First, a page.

With a history that stretches back nearly 1,000 years, Tartu is the oldest city in the Baltics and is packed with timeless charm. Tartu played an important role in the development of Estonian culture and national awareness – the national elite grew out of the local university and the first newspapers, cultural societies and the first national theatre were all founded in Tartu. The first Estonian Song Festival also took place in Tartu. Tartu enjoys all the perks of a modern European city with a long history: historical sites, a vibrant nightlife, state-of-the-art museums, delicious food served in cosy cafés and fancy restaurants, shopping arcades, remarkable street art and picturesque parks. As a town of students, scholars, scientists, artists and writers, Tartu rarely sleeps – except maybe on early Saturday mornings… Tartu nightlife has a student vibe to it in all its locations, be that bars, pubs, cafés or nightclubs.
Here are some useful tips to see and do in Tartu
Nestled between leafy Toome Hill and the Emajõgi River lies the city’s Old Town, an area of cobblestone streets, neoclassical houses and grand university buildings, all towered over by the magnificent, 14th-century St. John’s Church. At the heart of Old Town is Town Hall Square, home to the majestic, 18th-century Town Hall and the unique Kissing Students fountain that has come to symbolise the city. Just beyond Old Town’s borders, visitors will find the quaint and colourful wooden house neighbourhoods of Karlova and Supilinn, near time capsules of early-20th-century living. Across the river, in old soviet airfield, stands the gargantuan Estonian National Museum, a structure that showcases Estonia’s cultural development.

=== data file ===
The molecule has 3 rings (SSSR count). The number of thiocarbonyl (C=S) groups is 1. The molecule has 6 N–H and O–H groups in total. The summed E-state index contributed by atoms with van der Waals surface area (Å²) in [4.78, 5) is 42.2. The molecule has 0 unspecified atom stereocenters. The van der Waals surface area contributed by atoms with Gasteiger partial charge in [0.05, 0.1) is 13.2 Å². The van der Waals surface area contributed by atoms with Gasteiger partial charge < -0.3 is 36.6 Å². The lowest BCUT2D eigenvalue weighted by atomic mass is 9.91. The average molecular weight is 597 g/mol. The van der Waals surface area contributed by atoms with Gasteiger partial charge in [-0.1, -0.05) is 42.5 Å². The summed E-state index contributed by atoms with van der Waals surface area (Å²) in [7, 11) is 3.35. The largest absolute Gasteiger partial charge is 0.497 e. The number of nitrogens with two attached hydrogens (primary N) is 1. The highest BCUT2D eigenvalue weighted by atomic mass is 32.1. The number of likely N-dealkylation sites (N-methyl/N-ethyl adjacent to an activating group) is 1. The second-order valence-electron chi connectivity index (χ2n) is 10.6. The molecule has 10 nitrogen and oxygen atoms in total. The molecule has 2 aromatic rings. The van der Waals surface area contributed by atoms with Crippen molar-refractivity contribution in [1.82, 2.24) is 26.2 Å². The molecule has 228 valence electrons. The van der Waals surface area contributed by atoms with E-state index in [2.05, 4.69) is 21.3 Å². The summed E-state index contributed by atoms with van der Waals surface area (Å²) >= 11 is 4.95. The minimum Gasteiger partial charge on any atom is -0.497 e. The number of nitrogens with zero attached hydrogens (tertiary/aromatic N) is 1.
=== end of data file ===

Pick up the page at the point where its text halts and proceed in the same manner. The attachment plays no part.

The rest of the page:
UNIVERSITY OF TARTU
The University of Tartu was founded in 1632 by the Swedish King, Gustav II Adolf. It is one of the oldest universities in the Eastern and Northern Europe.
The relaxed and sophisticated atmosphere of Tartu creates a perfect environment for scholarly conversations. University of Tartu is the highest ranked university in the Baltics. It includes four faculties, encompassing all the classical academic fields as well as more recent, but equally influential fields. To support and develop the professional competence of its students and academic staff, the university has entered into bilateral cooperation agreements with 72 partner institutions in 26 countries.